Annotations and comments

Nick Hedley has posted 19 annotations/comments since 3 June 2012.

The most recent…


About Saturday 11 August 1666

Nick Hedley  •  Link

During this second iteration of the diary, I am not sure that sufficient thanks and credit has been given to the regular and irregular annotators in this round; may I especially thank San Diego Sarah (do I detect a professional historian?) for her informative and knowledgeable comments, and especially her response to my query of yesterday, and of course Terry Foreman who has spanned both rounds and others I should no doubt mention. As a regular reader, but not a poster because all the comments I would like to make have already been made, I would like to say that your posts add an extra dimension to my daily Pepysian fix. Thank you.

About Friday 10 August 1666

Nick Hedley  •  Link

"I met with Colvill, and he and I did agree about his lending me 1000l. upon a tally of 1000l. for Tangier."
Why would Colvill lend 1000l. on a tally of 1000l.? Where is the profit in that to match the risk or even the interest? Or is it a favour because of other business put his way?
Sorry if this has already been discussed - I must have missed it or (more likely) forgotten.

About Friday 25 May 1666

Nick Hedley  •  Link

" travel to Hackney and back, which is a journey of roughly 15 miles in total"
The historic village of Hackney is closer to Seething Lane than you may think. Nearer 5 miles round trip than 15.
I work occasionally in Crutched Friars, just round the corner from Seething Lane and in the summer, I munch a sandwich for lunch in the courtyard garden of St Olave's church, catching up with this blog. Very atmospheric and much recommended.

About Sunday 10 December 1665

Nick Hedley  •  Link

Evelyn's tribute mentioned by The Greenwich Patriot is:
"26th May, 1703. This day died Mr. Samuel Pepys, a very worthy, industrious and curious person, none in England exceeding him in knowledge of the navy, in which he had passed through all the most considerable offices, Clerk of the Acts and Secretary of the Admiralty, all which he performed with great integrity. When King James II. went out of England, he laid down his office, and would serve no more; but withdrawing himself from all public affairs, he lived at Clapham with his partner, Mr. Hewer, formerly his clerk, in a very noble house and sweet place, where he enjoyed the fruit of his labors in great prosperity. He was universally beloved, hospitable, generous, learned in many things, skilled in music, a very great cherisher of learned men of whom he had the conversation. His library and collection of other curiosities were of the most considerable, the models of ships especially. Besides what he published of an account of the navy, as he found and left it, he had for divers years under his hand the History of the Navy, or Navalia, as he called it; but how far advanced, and what will follow of his, is left, I suppose, to his sister's son, Mr. Jackson, a young gentleman, whom Mr. Pepys had educated in all sorts of useful learning, sending him to travel abroad, from whence he returned with extraordinary accomplishments, and worthy to be heir. Mr. Pepys had been for near forty years so much my particular friend, that Mr. Jackson sent me complete mourning, desiring me to be one to hold up the pall at his magnificent obsequies; but my indisposition hindered me from doing him this last office."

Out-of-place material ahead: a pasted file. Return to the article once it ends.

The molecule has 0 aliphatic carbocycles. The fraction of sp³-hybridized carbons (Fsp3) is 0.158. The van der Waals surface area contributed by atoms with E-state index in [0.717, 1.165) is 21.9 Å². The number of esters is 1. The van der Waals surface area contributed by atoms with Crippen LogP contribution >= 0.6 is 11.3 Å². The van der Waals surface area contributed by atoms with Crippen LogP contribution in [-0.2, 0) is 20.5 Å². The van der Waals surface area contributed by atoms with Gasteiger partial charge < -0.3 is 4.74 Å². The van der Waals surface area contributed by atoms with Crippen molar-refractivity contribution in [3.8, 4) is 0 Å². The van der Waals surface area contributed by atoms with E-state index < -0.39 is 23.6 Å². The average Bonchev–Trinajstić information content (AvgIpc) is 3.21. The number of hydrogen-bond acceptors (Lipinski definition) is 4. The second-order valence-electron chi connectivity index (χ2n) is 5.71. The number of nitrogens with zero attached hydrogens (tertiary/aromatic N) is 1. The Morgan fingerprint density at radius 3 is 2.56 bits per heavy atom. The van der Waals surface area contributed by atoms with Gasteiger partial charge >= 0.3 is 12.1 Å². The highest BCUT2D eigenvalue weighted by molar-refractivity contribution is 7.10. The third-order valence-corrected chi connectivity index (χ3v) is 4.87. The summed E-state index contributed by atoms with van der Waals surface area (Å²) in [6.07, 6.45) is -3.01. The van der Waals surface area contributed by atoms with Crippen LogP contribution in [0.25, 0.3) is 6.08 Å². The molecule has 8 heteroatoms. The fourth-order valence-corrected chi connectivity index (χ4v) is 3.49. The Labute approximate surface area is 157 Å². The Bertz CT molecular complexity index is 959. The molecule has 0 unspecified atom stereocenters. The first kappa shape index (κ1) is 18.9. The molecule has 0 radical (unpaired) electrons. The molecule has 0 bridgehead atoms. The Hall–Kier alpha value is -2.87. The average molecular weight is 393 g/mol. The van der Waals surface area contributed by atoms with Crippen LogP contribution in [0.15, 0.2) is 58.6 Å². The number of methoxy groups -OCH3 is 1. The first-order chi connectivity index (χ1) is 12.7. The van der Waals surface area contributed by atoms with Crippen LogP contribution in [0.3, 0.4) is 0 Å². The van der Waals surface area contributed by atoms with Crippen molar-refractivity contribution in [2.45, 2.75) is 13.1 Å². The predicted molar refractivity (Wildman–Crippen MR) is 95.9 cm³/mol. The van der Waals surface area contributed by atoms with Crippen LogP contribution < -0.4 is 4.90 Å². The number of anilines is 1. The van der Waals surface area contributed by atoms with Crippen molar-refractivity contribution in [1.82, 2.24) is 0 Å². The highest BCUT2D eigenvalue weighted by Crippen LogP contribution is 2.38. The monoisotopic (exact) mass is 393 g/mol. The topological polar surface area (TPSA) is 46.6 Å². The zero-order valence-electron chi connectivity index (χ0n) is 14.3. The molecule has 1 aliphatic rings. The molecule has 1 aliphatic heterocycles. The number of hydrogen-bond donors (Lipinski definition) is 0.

About Thursday 14 September 1665

Nick Hedley  •  Link

I suspect that the "plate" that was left at home is not what we now call "silver plate", i.e. silver plated on base metal such as copper or cupronickel since electroplating was not developed until the 1840s and even the earlier Sheffield plate, which involved fusing silver onto copper, was not developed until the 1740s. I would therefore guess that the "plate" is actually solid sterling silver, possibly gilded with gold.

About Friday 30 June 1665

Nick Hedley  •  Link

Often with these entries I the form of summaries, especially at month end, he mentions his accumulated wealth but not so here. The times are too troubling.

About Sunday 14 August 1664

Nick Hedley  •  Link

"After dinner up to my chamber and made an end of Dr. Power’s Henry Power booke of the Microscope, very fine and to my content, and then my wife and I..."
Good to see that someone reads the instruction book fully before having a go with the equipment itself.

About Friday 16 October 1663

Nick Hedley  •  Link

I note that it Sam (and sometimes Sam and Elizabeth) who make the purchases mentioned in the Diary but not Elizabeth by herself. Given that Sam is conscious that Elizabeth is "companionless" and seeking a role, it seems strange (to modern minds) that she could not get out a bit more by herself, especially to go shopping for household goods for example to buy candle snuffers a few days ago. Were women not given control of money or would it seem strange them going into shops alone?

About Saturday 26 September 1663

Nick Hedley  •  Link

"..only no invitation".

Since Mr Rawlinson was an tavern keeper, perhaps this means that Sam and Mr Deane had to pay for their dinner.

As a keen reader of the annotations (but not contributor since everyone has already said everything I can think of, and so much better than I could), I think it is great that we have further interesting and erudite contributors on the second time round, such as San Diego Sarah and Louise Hudson. Thank you.